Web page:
The present invention is based on the finding that specifically for speech signals where there is more than one speaker, but also for other audio signals where there are several audio sources, the different places of the audio sources that both map into two channels of the multi-channel signal can be accounted for using a broadband alignment parameter such as an inter-channel time difference parameter that is applied to the whole spectrum of either one or both channels. In addition to this broadband alignment parameter, it has been found that several narrowband alignment parameters that differ from subband to subband additionally result in a better alignment of the signal in both channels.

Thus, a broadband alignment corresponding to the same time delay in each subband together with a phase alignment corresponding to different phase rotations for different subbands results in an optimum alignment of both channels before these two channels are then converted into a mid/side representation which is then further encoded. Due to the fact that an optimum alignment has been obtained, the energy in the mid-signal is as high as possible on the one hand and the energy in the side signal is as small as possible on the other hand so that an optimum coding result with a lowest possible bitrate or a highest possible audio quality for a certain bitrate can be obtained.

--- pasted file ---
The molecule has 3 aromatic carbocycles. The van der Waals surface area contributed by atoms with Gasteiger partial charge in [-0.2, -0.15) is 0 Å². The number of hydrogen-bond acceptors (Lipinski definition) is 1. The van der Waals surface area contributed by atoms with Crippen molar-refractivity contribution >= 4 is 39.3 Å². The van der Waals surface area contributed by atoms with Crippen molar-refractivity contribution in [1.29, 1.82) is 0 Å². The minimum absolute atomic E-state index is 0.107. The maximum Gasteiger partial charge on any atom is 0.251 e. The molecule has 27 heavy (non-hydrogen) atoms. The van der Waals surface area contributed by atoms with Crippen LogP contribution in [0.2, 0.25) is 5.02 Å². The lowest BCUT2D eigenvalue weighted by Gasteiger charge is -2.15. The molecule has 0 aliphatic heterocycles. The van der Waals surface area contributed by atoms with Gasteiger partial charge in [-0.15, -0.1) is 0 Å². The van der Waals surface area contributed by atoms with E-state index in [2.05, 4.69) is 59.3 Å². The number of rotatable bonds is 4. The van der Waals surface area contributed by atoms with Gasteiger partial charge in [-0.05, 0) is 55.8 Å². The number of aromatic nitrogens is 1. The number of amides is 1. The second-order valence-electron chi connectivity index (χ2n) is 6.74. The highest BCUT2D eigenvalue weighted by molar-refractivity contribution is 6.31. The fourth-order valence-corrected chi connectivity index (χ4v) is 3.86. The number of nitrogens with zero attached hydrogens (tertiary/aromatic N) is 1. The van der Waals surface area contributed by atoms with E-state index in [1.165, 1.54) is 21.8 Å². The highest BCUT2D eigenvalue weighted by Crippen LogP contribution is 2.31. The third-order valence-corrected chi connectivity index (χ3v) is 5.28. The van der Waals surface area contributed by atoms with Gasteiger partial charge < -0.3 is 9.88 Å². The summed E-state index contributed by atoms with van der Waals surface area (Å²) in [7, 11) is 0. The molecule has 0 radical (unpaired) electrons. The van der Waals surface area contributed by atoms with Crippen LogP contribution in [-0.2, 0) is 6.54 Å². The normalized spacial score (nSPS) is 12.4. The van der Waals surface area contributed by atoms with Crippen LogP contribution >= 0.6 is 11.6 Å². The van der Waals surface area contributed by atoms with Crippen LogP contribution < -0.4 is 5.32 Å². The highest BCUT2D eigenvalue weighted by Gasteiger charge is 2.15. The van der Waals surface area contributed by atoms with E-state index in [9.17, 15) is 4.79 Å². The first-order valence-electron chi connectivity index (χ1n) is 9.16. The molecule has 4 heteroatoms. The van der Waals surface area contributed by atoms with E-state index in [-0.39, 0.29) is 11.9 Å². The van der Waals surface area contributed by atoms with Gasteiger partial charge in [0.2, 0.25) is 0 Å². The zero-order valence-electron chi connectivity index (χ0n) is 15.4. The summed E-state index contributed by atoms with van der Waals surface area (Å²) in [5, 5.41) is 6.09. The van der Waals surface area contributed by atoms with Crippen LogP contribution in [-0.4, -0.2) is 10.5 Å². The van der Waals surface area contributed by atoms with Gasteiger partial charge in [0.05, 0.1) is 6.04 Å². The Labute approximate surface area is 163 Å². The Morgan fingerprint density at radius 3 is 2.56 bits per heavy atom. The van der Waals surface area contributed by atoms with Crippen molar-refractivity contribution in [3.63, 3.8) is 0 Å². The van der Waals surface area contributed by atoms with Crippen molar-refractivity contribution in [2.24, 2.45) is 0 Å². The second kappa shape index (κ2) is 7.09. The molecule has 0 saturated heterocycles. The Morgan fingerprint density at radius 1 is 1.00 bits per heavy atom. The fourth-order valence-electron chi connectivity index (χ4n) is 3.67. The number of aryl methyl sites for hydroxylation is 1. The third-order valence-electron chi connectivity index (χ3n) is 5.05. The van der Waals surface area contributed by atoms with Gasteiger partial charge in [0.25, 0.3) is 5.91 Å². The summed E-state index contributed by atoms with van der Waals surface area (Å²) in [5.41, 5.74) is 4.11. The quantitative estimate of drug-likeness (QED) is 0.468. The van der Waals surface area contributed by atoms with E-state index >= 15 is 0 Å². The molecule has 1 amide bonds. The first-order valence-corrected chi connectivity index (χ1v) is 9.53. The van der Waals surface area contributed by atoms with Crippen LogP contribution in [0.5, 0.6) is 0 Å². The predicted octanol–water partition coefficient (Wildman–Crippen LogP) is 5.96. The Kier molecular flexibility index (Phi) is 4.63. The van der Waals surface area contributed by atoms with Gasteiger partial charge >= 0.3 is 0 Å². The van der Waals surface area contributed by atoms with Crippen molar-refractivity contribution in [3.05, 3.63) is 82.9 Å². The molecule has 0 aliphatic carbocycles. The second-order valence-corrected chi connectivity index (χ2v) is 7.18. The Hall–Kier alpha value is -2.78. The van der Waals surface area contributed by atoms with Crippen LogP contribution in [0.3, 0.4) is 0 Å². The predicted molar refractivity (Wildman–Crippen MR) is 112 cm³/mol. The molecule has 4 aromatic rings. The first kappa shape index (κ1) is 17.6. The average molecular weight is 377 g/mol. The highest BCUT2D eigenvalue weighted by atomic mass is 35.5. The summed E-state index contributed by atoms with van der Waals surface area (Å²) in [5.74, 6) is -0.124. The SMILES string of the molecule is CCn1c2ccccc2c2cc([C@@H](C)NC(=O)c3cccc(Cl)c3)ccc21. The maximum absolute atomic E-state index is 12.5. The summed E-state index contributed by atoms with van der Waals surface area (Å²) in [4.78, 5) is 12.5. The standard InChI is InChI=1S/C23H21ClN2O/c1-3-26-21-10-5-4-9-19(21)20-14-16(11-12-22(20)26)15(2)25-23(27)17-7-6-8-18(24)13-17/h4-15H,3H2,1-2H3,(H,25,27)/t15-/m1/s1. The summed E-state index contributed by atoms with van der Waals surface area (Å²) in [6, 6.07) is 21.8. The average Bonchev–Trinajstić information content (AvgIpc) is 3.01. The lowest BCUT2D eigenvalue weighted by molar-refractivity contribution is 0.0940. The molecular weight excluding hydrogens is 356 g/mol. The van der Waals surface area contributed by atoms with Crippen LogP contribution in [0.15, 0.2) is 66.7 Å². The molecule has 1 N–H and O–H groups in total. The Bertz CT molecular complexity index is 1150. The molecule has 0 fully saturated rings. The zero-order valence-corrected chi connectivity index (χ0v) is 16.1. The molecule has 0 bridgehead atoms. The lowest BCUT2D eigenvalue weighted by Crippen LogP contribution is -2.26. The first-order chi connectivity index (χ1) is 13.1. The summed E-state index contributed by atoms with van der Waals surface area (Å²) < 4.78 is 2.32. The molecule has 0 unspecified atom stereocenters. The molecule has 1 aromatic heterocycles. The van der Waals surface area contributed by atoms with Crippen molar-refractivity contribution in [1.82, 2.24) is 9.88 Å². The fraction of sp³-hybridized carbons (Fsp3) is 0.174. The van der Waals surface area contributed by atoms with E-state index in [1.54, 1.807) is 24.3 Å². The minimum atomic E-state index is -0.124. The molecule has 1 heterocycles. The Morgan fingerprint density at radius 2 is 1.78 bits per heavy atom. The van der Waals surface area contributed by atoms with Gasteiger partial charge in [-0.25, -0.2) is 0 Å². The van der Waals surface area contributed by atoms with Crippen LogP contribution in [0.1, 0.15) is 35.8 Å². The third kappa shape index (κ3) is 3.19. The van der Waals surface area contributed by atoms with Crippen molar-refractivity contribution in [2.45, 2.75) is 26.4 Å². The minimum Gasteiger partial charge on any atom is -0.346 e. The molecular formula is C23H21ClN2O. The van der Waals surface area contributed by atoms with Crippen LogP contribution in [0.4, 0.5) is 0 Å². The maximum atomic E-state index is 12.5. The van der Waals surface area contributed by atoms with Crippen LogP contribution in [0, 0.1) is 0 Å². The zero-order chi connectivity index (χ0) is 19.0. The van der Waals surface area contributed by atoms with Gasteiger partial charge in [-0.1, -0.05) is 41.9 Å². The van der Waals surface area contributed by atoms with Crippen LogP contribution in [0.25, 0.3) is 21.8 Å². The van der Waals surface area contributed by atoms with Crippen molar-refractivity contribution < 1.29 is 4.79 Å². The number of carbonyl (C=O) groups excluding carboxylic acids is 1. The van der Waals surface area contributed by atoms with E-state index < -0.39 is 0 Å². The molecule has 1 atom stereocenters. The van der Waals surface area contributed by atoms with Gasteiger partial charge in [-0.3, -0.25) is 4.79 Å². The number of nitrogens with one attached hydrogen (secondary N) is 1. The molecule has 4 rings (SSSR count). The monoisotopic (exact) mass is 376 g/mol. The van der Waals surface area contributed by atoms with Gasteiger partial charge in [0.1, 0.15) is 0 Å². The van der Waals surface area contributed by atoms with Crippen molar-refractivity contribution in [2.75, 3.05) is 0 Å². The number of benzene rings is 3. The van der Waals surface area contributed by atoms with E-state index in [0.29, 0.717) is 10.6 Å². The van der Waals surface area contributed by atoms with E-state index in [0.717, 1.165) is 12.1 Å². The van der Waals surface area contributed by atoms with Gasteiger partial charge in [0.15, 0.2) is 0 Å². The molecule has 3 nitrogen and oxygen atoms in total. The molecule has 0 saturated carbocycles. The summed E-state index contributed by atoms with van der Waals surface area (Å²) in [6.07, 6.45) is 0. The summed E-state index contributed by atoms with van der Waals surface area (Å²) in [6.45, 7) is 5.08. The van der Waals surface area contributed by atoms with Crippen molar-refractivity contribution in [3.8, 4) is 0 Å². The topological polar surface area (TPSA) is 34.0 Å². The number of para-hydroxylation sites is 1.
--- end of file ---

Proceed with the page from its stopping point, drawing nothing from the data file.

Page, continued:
Specifically for conversional speech material, it appears that there are typically speakers being active at two different places. Additionally, the situation is such that, normally, only one speaker is speaking from the first place and then the second speaker is speaking from the second place or location. The influence of the different locations on the two channels such as a first or left channel and a second or right channel is reflected by different time of arrivals and, therefore, a certain time delay between both channels due to the different locations, and this time delay is changing from time to time. Generally, this influence is reflected in the two channel signals as a broadband de-alignment that can be addressed by the broadband alignment parameter.

On the other hand, other effects, particularly coming from reverberation or further noise sources can be accounted for by individual phase alignment parameters for individual bands that are superposed on the broadband different arrival times or broadband de-alignment of both channels.

In view of that, the usage of both, a broadband alignment parameter and a plurality of narrowband alignment parameters on top of the broadband alignment parameter result in an optimum channel alignment on the encoder-side for obtaining a good and very compact mid/side representation while, on the other hand, a corresponding de-alignment subsequent to a decoding on the decoder side results in a good audio quality for a certain bitrate or in a small bitrate for a certain useful audio quality.

An advantage of the present invention is that it provides a new stereo coding scheme much more suitable for a conversion of stereo speech than the existing stereo coding schemes. In accordance with the invention, parametric stereo technologies and joint stereo coding technologies are combined particularly by exploiting the inter-channel time difference occurring in channels of a multi-channel signal specifically in the case of speech sources but also in the case of other audio sources.

Several embodiments provide useful advantages as discussed later on.